Gradient Ascendant

Gradient Ascendant is a Substack focused on exploring various dimensions of artificial intelligence including its technological breakthroughs, cultural impact, historical context, and speculative futures. It covers topics from AI research and machine learning models to the cultural and geopolitical implications of AI, incorporating discussion on both theoretical and practical aspects.

AI Technology and Research Machine Learning Models Cultural Impact of AI Geopolitical Implications of AI AI in Industry Speculative Futurism Ethics and Regulation of AI AI Applications and Limitations Open Source vs Proprietary AI

The hottest Substack posts of Gradient Ascendant

And their main takeaways
16 implied HN points β€’ 21 Feb 24
  1. The author quit their job to work on a new AI-related project motivated by the transformative potential of modern AI technology.
  2. Google's Gemini 1.5 model is a significant advancement in AI capabilities, able to handle an impressive 10 million tokens for input, marking a major leap forward in AI development.
  3. Despite its imperfections, Gemini 1.5 and other advanced AI models are drastically reducing limitations and opening up new possibilities for future technological innovations.
11 implied HN points β€’ 08 Jan 24
  1. The AI field saw no significant advances in foundational models like LLMs in the past year.
  2. Open source technologies showed notable growth and importance in the AI domain in 2023.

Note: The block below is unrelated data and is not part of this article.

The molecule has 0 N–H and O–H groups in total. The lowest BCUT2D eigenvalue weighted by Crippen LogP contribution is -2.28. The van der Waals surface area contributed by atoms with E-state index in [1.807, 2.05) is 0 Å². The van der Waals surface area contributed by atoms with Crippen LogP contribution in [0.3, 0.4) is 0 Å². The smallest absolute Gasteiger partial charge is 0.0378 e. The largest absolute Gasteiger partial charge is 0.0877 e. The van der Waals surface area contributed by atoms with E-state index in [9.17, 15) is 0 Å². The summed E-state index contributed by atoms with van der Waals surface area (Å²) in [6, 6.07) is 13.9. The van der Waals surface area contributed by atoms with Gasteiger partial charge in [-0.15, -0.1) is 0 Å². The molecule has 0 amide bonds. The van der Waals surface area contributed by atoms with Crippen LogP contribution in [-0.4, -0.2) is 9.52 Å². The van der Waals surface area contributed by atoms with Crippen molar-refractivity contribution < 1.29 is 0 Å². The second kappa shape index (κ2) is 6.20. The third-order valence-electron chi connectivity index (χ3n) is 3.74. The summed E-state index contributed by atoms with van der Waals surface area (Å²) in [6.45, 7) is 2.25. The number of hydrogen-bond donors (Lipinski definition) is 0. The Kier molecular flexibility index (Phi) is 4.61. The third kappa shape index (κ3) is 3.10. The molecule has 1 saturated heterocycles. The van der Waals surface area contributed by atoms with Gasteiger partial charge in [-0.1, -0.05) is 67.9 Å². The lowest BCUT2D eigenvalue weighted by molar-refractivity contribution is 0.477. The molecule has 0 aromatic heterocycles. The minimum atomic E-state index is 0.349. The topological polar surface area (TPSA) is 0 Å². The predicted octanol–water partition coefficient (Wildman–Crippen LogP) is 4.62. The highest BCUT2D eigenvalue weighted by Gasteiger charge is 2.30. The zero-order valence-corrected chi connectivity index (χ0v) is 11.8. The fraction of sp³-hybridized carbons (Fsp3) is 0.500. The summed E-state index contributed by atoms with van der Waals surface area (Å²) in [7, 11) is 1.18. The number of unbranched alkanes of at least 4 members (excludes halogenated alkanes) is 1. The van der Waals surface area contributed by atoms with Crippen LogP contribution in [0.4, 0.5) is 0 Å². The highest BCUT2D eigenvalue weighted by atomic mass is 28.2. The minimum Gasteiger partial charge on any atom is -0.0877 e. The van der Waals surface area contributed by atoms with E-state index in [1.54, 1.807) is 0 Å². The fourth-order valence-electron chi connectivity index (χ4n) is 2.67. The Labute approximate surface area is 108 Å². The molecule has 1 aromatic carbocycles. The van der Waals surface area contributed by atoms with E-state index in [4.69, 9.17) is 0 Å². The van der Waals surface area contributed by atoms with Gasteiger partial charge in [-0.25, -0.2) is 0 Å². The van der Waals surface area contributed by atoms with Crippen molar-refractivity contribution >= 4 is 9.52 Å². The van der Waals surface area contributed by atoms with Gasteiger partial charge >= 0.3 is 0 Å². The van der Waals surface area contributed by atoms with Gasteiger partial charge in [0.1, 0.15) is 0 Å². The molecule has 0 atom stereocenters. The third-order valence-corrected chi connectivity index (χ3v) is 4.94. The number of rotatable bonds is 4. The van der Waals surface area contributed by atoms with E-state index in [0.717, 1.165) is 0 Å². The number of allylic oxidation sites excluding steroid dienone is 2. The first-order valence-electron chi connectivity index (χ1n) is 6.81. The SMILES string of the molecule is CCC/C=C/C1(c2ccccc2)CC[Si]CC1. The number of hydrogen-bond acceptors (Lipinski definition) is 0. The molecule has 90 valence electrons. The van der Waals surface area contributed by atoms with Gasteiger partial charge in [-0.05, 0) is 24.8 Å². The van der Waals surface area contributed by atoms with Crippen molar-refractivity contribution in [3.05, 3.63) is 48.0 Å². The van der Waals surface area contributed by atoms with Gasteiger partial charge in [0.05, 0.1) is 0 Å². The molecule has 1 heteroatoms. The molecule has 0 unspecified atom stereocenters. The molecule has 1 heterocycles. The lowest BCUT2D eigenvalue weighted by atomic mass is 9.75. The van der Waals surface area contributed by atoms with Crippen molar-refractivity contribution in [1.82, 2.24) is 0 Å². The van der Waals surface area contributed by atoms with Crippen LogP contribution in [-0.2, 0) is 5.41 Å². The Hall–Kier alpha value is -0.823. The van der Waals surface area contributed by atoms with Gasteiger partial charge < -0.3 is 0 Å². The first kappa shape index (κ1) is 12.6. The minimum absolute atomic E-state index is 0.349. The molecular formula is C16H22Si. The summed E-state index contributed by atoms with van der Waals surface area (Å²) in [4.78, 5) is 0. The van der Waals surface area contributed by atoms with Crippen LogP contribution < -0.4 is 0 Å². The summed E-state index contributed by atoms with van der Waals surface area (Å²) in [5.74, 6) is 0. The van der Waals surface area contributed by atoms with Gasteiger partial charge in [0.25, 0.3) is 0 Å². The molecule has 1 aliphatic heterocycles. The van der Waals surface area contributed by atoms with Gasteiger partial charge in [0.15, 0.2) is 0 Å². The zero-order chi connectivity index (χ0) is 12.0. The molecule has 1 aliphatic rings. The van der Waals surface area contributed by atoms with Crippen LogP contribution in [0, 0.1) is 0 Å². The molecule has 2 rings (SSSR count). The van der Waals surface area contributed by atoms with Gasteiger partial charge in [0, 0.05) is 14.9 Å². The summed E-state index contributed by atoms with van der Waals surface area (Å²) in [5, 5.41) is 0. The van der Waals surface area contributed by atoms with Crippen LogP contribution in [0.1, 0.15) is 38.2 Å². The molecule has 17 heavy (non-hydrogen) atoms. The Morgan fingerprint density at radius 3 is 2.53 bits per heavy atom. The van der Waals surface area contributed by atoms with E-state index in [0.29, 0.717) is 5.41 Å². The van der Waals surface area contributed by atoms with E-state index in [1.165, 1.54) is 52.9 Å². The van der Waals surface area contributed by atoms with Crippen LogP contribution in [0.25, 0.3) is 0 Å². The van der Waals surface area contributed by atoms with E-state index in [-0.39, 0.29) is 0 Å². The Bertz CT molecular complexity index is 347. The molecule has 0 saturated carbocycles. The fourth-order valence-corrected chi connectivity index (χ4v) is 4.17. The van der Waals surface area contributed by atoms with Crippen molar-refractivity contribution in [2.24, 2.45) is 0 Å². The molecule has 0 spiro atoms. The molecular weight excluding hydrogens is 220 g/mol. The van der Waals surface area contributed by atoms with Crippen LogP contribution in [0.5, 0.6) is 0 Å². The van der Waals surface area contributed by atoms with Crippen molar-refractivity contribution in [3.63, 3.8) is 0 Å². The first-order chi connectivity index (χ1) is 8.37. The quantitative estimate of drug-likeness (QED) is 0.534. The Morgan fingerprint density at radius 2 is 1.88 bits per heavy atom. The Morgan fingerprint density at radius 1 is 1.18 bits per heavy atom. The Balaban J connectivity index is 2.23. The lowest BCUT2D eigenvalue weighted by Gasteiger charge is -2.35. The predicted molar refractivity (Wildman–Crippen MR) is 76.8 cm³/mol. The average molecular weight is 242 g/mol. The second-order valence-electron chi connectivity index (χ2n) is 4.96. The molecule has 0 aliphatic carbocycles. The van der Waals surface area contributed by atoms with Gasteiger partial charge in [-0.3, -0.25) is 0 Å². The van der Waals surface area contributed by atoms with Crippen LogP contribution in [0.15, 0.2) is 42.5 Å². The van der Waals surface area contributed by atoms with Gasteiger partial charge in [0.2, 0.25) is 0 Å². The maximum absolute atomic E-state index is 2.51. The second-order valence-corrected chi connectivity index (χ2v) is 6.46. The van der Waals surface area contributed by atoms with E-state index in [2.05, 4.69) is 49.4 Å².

3. The term 'Artificial Intelligence' is continuously debated, with distinctions made within the industry itself.
11 implied HN points β€’ 29 Dec 23
  1. The proposal suggests creating a system similar to ASCAP for generative AI to manage and compensate for derivative works.
  2. The system would involve licensing derivative works and tracking them to ensure compliance.
  3. An open-source AI model could be used to determine if something is a derivative work, while allowing for human oversight and appeals.
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11 implied HN points β€’ 30 Oct 23
  1. RLHF, or Reinforcement Learning from Human Feedback, is essential for ensuring AI models generate outputs that align with human values and preferences.
  2. RLHF can lead to outputs that are more homogenized, less insightful, and use weaker language, which may limit diversity and creativity.
  3. There is growing discussion in the AI community about making RLHF optional, especially for smaller models, to balance the costs and benefits of its implementation.
2 HN points β€’ 07 Mar 24
  1. Provenance and censorship are interconnected but not the same. Fake videos are a big concern for the future.
  2. Having a way to verify the authenticity of videos is vital. Camera companies may take on the responsibility.
  3. Calls for censorship, especially regarding AI creations, occur before the need for provenance. Self-censorship has limited effectiveness.
24 implied HN points β€’ 19 Apr 23
  1. The key technological breakthroughs propelling the AI revolution are diffusion models and transformer models.
  2. Transformers, particularly through the breakthrough 'Attention is all you need' paper, have made large language models possible.
  3. Understanding the attention mechanism in transformers is crucial to grasp how modern AI works.
20 implied HN points β€’ 01 Jun 23